A few weeks ago, I stumbled upon the last chapter of Deuteronomy as part of my Bible reading plan. If you’re not familiar, this chapter wraps up the story of Moses, which begins in Exodus, the 2nd book of the Old Testament. Four long books later, we find Moses at the top of a mountain gazing into the Promised Land. His journey, literally and metaphorically, is ending.
Many people know certain highlights from Moses’ life story,
- As a baby, Moses’ life is threatened when Pharaoh orders all Jewish infants to be killed. His mother desperately hides him among the reeds of the Nile where he is found by Pharaoh’s daughter. (Exodus 2:1-6)
- Moses is raised in the palace among the Egyptians, his life spared. (Ex. 2:10)
- Moses kills an Egyptian and runs away in shame. (Ex. 2:11-15) Later, God speaks to him through a burning bush in the wilderness, calling him to free his people from slavery. (Ex. 3)
- Eventually, Moses leads the Jewish people out of slavery. He famously parts the Red Sea, ensuring their escape. (Ex. 12:31- Ex.14)
The Jewish people spend the next forty years wandering in the desert because of their repeated disobedience to God (Numbers 32:13). Yet God continues to care for them, providing them food and water and giving Moses the vision and wisdom needed to lead. Aside from Jesus, Moses is perhaps the most well documented character in Scripture. Yet, many people I know, including myself, aren’t familiar with the end of his life. We focus so much on the beginning and the middle that we forget to finish the story.
As I read Deuteronomy 34, I was struck by this one verse documenting Moses’ death:
“Moses was a hundred and twenty years old when he died, yet his eyes were not weak nor his strength gone.” (Deut. 34:7)
This is a simple and compelling epitaph. When I think about Moses’ life, I can’t help but admire his tenacity and steadfastness. Moses endured and continued to cling to God, right up until the end of his life. There were many times Moses could have called it quits and walked away. Time and time again, the Jewish people mistrusted and disobeyed God, disrespecting Moses’ leadership. Yet, his commitment did not waver. Moses certainly had his failures and he reaped the consequences (Num. 20:1-13), but he never gave up on God or his people.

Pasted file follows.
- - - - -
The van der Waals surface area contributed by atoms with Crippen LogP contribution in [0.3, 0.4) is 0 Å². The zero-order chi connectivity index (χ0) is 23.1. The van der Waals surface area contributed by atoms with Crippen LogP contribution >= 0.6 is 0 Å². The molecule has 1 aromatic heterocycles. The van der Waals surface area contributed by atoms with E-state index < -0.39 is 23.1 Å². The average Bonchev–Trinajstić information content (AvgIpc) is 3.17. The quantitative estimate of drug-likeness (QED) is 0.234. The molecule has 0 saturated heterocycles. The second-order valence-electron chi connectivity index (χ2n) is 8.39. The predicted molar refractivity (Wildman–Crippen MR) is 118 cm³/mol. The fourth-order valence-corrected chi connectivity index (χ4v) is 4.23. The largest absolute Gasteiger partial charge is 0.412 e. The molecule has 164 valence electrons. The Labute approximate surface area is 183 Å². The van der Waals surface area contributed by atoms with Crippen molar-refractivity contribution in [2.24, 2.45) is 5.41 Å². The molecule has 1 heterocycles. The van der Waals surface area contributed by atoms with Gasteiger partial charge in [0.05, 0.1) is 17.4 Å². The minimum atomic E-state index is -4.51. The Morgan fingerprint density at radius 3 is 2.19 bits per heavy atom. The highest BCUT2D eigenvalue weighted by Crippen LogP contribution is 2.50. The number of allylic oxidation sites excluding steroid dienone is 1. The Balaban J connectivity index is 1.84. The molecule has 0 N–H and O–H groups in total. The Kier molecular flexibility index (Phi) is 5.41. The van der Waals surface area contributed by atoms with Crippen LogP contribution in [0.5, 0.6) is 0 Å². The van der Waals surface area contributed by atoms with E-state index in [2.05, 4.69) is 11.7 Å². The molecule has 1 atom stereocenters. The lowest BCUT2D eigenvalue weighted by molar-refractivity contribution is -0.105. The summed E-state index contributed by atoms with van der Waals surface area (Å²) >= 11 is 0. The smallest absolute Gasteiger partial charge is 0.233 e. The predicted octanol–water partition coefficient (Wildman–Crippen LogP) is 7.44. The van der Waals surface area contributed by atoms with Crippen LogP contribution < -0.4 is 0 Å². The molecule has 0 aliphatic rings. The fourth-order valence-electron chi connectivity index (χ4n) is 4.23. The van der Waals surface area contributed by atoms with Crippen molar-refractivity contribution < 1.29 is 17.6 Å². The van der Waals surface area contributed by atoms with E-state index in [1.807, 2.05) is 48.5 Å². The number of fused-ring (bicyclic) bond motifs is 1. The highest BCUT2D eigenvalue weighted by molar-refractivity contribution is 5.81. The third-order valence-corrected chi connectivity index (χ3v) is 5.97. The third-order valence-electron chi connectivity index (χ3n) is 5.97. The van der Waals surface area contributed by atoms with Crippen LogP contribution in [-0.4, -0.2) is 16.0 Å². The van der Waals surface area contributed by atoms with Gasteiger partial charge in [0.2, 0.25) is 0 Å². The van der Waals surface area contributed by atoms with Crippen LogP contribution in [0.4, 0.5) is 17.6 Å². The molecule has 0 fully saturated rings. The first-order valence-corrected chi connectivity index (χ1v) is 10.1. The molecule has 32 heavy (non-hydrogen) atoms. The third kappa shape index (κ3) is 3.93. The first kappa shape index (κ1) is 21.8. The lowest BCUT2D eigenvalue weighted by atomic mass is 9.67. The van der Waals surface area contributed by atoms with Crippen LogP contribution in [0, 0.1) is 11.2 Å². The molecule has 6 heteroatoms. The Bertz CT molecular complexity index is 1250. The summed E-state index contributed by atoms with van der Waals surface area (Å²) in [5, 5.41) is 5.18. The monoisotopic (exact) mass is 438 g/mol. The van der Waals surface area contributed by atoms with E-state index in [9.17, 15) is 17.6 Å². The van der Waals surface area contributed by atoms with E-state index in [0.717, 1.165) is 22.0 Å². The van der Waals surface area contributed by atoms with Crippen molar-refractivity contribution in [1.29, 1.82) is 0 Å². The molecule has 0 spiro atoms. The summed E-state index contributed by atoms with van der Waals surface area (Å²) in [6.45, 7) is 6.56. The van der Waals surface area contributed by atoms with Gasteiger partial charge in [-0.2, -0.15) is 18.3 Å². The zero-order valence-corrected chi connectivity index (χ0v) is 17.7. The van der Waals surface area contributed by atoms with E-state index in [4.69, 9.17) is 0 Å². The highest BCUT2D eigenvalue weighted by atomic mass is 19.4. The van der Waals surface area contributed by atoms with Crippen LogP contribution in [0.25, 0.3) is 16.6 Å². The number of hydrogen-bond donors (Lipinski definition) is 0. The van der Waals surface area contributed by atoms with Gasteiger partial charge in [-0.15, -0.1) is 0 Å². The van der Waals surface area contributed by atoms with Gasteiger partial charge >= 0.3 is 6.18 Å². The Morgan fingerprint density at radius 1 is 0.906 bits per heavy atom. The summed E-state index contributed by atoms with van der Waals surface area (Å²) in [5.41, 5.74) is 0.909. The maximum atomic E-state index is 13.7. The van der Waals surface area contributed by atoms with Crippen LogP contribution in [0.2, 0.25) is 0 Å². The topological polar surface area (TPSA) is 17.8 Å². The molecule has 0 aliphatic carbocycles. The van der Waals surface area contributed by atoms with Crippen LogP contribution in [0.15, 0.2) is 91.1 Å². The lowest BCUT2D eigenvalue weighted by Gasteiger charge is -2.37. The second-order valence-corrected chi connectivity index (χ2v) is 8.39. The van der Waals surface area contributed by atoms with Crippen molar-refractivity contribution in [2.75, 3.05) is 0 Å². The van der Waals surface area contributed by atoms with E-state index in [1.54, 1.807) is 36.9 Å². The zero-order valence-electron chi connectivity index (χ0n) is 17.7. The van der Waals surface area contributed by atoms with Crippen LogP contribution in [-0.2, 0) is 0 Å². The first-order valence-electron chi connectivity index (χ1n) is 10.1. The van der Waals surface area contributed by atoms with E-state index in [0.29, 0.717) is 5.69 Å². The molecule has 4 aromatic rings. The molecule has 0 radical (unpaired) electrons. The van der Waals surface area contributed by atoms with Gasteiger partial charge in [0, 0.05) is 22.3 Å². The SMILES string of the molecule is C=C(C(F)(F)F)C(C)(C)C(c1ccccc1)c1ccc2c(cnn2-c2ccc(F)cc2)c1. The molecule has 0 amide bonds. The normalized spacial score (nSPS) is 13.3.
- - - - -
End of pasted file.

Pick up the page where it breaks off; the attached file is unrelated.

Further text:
How was Moses able to do this? All throughout Moses’ leadership, we see him make intentional time to meet with God, to seek his guidance and simply be in his presence. Moses knew that he couldn’t lead on his own; he needed God. Moses’ vision and strength remained because he sought God for it and God provided.
This begs the question, how much more do we need intentional rhythms of connecting with God?
Ending Like Moses
This year I completed five years with InterVarsity as a full-time college minister. Like Moses, these five years (sometimes I dramatically think it’s been 40!) were filled with both successes and failures. I finished this past year feeling particularly depleted. As I read this passage, I was encouraged and once again filled with hope. I thought to myself, “This is what I want! I want my vision to be clear and focused on God. Like Moses, I want to remain strong and committed until the end.”
Is this your desire as well? Maybe you’re in a season where you’re ready to quit and walk away from God or the circumstances in your life. Or maybe you’re in a joyful season where following God seems easy and exciting.
Either way, let’s tenaciously pursue God, setting aside intentional time to connect with him.
Let’s radically trust that God will provide us the vision and strength we need.
Let’s end like Moses.
Therefore, since we are surrounded by such a great cloud of witnesses, let us throw off everything that hinders and the sin that so easily entangles. And let us run with perseverance the race marked out for us, fixing our eyes on Jesus, the pioneer and perfecter of faith. For the joy set before him he endured the cross, scorning its shame, and sat down at the right hand of the throne of God. Consider him who endured such opposition from sinners, so that you will not grow weary and lose heart. (Hebrews 12:1-3)